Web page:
Question of the Month: To grow someone at work, does a leader need to promote her, move her to another job or give her new responsibilities?
Answer: Clearly there are opportunities for a person to grow from all three of these. But there is no need to either move a person or reconfigure her role in order for her to grow. Leaders enable their people to grow on a continuous basis in their current jobs through helping them when they get stuck; helping them to view their jobs differently (the means and ends switch); helping them to focus on and build their abilities (by the leader watching the game and giving feedback); and by setting them tasks which keep them in their learning zone.
What this means is not necessarily that the leader helps a direct report whenever he is struggling with a problem. On the contrary, letting a person grapple with an issue can often result in greater learning than the leader jumping in to assist him. What this actually means is intervening when a direct report has got himself into some kind of victim state. When the person has ceased to take accountability in the situation, that he is in, is focusing on what he is “getting” which he does not want/ not “getting” what he does want, and believes that someone other than himself or the environment in which he operates is to blame.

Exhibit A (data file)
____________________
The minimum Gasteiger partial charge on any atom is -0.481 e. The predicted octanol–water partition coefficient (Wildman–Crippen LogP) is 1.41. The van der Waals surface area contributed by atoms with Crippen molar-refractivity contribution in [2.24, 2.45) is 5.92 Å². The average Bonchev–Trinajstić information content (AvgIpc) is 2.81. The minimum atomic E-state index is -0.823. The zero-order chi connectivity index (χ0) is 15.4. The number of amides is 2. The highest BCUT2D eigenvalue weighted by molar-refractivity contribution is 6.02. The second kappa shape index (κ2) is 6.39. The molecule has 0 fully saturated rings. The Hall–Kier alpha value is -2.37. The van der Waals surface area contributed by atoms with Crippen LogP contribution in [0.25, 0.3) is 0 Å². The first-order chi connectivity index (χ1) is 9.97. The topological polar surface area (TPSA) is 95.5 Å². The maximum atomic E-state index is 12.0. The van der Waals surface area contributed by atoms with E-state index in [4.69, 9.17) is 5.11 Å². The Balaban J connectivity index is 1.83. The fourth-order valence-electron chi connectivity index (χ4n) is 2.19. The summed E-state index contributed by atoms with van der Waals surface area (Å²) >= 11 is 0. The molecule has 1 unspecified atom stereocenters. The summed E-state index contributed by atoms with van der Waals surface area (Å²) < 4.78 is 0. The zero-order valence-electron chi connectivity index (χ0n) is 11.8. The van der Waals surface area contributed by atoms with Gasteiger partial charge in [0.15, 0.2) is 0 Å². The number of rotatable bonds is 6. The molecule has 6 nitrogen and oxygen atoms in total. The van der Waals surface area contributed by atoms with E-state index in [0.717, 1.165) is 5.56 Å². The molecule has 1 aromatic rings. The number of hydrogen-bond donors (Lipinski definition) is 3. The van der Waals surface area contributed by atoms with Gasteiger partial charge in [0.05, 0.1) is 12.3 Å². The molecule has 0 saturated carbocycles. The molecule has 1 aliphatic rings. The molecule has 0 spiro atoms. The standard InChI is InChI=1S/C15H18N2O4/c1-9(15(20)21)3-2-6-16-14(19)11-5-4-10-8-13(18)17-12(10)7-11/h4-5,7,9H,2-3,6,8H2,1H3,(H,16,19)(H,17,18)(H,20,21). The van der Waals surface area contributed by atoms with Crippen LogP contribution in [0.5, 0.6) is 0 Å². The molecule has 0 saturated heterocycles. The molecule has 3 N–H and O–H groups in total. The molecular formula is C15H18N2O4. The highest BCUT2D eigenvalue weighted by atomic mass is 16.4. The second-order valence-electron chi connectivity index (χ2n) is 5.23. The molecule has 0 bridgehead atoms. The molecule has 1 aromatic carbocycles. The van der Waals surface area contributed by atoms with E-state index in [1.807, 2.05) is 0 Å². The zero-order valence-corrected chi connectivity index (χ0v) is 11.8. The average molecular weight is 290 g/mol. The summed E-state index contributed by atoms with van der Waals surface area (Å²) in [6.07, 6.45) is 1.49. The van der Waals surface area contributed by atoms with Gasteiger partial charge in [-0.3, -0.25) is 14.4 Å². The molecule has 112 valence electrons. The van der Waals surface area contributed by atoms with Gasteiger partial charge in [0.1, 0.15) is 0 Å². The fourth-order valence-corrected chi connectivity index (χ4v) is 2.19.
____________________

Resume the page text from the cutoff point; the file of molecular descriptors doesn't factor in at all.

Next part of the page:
Whenever a person is in a victim state, the will to learn and grow is not engaged. The role of the leader here is to help his subordinate to get out of this debilitating frame of mind, to focus his attention forward and regain his sense of being in charge of the situation that she is in.
There is a very simple but powerful process which leaders can use to do this called the Gripe to Goal process, which is outlined in detail in the book Legitimate Leadership (2012) – page 216-231. The skillful use of this process makes masters out of erstwhile victims. It does so now.
The conventional view of a job is that it comprises a number of tasks which are done by a person in order to achieve some defined outcome. The purpose of doing any task, in other words, is to achieve a result.